Just over 20% of TV homes with Roku or Chromecast devices streamed the game, according to TVision, the eye-tracking TV technology company. Among “heavy” users of the NFL, 5.5% streamed the game.
Before the Super Bowl game, Roku estimated 42% of its device owners planned to stream the event.
Co-viewing of the big game dipped 20%, according to TVision -- to 1.8 -- the average number of people in the room -- versus 2.0 a year ago. Many federal agencies, including the Centers For Disease Control and Prevention, asked Super Bowl viewers not to have Super Bowl parties -- just to watch the game with those people they live with.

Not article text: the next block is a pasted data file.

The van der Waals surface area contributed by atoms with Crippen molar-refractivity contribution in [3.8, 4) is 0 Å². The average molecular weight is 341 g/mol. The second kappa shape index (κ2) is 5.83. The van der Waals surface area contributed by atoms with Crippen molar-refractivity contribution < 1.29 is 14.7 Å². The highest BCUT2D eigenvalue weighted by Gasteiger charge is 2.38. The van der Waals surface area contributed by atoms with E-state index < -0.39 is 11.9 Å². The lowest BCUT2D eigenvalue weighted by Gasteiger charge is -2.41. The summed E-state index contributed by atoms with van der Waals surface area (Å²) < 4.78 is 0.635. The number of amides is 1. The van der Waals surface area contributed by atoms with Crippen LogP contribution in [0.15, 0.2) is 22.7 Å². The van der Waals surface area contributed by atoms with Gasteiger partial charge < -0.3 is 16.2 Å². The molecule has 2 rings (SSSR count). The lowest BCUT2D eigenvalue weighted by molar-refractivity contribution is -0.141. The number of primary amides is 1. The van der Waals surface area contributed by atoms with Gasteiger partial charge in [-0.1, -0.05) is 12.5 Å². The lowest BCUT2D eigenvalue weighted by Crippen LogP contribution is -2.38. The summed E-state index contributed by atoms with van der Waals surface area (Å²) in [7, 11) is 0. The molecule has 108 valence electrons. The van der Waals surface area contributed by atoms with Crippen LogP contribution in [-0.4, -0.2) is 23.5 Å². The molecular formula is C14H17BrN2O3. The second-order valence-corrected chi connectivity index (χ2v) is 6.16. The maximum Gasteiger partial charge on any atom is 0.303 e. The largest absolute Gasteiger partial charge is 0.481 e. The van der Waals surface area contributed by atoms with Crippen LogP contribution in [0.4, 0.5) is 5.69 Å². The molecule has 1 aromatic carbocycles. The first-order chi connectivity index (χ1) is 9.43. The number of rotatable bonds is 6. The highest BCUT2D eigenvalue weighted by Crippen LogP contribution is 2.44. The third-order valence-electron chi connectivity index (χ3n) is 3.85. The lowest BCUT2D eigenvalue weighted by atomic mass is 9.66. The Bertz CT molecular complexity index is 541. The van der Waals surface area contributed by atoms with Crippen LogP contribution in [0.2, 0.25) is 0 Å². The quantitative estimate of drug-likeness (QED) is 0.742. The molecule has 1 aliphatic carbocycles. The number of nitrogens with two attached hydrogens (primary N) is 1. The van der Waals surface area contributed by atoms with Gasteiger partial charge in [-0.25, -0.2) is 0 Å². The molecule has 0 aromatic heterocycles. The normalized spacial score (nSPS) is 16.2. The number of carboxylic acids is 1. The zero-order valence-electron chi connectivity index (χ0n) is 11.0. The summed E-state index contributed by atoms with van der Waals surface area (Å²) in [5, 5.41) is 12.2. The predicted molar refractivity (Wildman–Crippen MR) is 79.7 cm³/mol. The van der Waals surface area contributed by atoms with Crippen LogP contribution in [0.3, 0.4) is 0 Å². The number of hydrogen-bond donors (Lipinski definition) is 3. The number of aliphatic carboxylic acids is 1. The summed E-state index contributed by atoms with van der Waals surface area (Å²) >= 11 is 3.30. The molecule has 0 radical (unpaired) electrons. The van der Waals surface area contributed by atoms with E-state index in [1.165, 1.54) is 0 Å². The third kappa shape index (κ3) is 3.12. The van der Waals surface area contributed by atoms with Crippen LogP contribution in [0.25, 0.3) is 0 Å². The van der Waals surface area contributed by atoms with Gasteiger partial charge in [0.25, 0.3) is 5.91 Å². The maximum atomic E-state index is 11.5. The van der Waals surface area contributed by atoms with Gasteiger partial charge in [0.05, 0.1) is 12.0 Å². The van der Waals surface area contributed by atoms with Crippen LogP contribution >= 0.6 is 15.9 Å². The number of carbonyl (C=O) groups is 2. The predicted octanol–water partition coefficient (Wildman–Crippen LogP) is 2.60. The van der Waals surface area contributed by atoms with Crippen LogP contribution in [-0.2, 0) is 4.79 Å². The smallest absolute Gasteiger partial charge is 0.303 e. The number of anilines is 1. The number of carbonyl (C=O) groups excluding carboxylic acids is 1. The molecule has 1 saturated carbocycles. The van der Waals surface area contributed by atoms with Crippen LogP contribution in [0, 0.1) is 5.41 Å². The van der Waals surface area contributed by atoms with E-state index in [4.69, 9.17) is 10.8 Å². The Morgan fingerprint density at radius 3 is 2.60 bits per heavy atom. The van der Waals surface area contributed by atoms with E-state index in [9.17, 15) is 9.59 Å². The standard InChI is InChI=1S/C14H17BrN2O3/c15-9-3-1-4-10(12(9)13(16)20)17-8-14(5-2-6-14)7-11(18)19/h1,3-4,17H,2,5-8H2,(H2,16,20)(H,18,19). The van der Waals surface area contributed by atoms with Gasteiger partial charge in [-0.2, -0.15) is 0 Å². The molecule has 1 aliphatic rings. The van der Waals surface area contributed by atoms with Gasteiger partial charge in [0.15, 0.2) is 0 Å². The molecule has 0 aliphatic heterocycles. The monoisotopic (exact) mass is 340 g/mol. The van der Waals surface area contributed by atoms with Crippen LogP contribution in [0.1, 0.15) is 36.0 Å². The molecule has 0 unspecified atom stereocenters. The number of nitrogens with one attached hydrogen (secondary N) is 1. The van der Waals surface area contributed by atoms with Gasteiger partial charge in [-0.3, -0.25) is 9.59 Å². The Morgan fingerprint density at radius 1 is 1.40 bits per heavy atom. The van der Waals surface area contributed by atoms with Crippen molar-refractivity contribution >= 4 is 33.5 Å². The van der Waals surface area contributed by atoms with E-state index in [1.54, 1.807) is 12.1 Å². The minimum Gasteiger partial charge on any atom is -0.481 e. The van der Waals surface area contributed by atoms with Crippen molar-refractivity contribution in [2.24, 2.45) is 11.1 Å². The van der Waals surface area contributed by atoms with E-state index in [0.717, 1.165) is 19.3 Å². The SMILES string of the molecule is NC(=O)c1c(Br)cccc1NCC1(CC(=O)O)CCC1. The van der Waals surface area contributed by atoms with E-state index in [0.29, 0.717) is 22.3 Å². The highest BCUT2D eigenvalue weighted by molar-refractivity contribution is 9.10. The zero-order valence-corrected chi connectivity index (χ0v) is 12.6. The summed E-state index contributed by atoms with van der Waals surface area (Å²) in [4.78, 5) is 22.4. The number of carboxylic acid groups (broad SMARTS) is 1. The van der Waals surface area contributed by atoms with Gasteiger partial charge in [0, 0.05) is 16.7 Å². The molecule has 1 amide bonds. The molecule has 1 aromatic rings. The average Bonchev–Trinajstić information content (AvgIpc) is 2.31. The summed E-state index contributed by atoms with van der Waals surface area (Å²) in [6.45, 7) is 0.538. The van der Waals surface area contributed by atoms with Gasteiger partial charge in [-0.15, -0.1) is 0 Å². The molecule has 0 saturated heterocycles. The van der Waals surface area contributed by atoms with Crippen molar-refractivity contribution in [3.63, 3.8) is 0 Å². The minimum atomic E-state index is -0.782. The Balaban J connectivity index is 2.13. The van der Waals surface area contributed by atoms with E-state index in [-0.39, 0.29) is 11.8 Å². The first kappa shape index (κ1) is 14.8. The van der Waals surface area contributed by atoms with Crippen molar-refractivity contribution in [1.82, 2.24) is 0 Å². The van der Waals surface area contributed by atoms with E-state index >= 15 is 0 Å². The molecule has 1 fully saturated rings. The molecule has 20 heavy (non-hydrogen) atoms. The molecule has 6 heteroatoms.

A typical co-viewing rate across all TV programming can range from 1.2 to 1.3 people viewing in a room. TVision measures second-by-second attention and engagement across TV and CTV.
Although some data around the Super Bowl declined, sports betting of the big game was estimated to have increased to $500 million in terms of “regulated wagers” -- from $300 million in 2020, according to RoundHill Investments, via CNBC.
Much of this came from mobile and online betting. More states are coming online for legalizing sports betting.